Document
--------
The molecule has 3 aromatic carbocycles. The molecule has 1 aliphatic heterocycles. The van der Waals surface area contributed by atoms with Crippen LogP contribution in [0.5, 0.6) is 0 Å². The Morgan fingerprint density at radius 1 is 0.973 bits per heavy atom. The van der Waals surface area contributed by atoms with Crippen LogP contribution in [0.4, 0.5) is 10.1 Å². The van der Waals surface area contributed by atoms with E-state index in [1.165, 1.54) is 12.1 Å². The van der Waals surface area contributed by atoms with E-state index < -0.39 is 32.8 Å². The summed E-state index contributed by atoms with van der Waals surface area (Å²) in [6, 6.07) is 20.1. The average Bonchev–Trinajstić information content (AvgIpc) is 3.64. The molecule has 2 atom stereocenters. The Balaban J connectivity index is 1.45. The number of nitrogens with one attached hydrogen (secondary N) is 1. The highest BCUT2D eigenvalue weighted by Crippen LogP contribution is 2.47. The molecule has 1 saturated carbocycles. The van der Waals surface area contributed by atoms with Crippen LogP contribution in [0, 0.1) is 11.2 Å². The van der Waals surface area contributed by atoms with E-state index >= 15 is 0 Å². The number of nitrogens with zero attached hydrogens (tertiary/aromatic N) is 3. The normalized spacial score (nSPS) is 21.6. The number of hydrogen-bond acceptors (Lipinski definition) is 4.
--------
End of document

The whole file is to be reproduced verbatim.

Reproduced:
The molecule has 3 aromatic carbocycles. The molecule has 1 aliphatic heterocycles. The van der Waals surface area contributed by atoms with Crippen LogP contribution in [0.5, 0.6) is 0 Å². The Morgan fingerprint density at radius 1 is 0.973 bits per heavy atom. The van der Waals surface area contributed by atoms with Crippen LogP contribution in [0.4, 0.5) is 10.1 Å². The van der Waals surface area contributed by atoms with E-state index in [1.165, 1.54) is 12.1 Å². The van der Waals surface area contributed by atoms with E-state index < -0.39 is 32.8 Å². The summed E-state index contributed by atoms with van der Waals surface area (Å²) in [6, 6.07) is 20.1. The average Bonchev–Trinajstić information content (AvgIpc) is 3.64. The molecule has 2 atom stereocenters. The Balaban J connectivity index is 1.45. The number of nitrogens with one attached hydrogen (secondary N) is 1. The highest BCUT2D eigenvalue weighted by Crippen LogP contribution is 2.47. The molecule has 1 saturated carbocycles. The van der Waals surface area contributed by atoms with Crippen LogP contribution in [0, 0.1) is 11.2 Å². The van der Waals surface area contributed by atoms with E-state index >= 15 is 0 Å². The number of nitrogens with zero attached hydrogens (tertiary/aromatic N) is 3. The normalized spacial score (nSPS) is 21.6. The number of hydrogen-bond acceptors (Lipinski definition) is 4.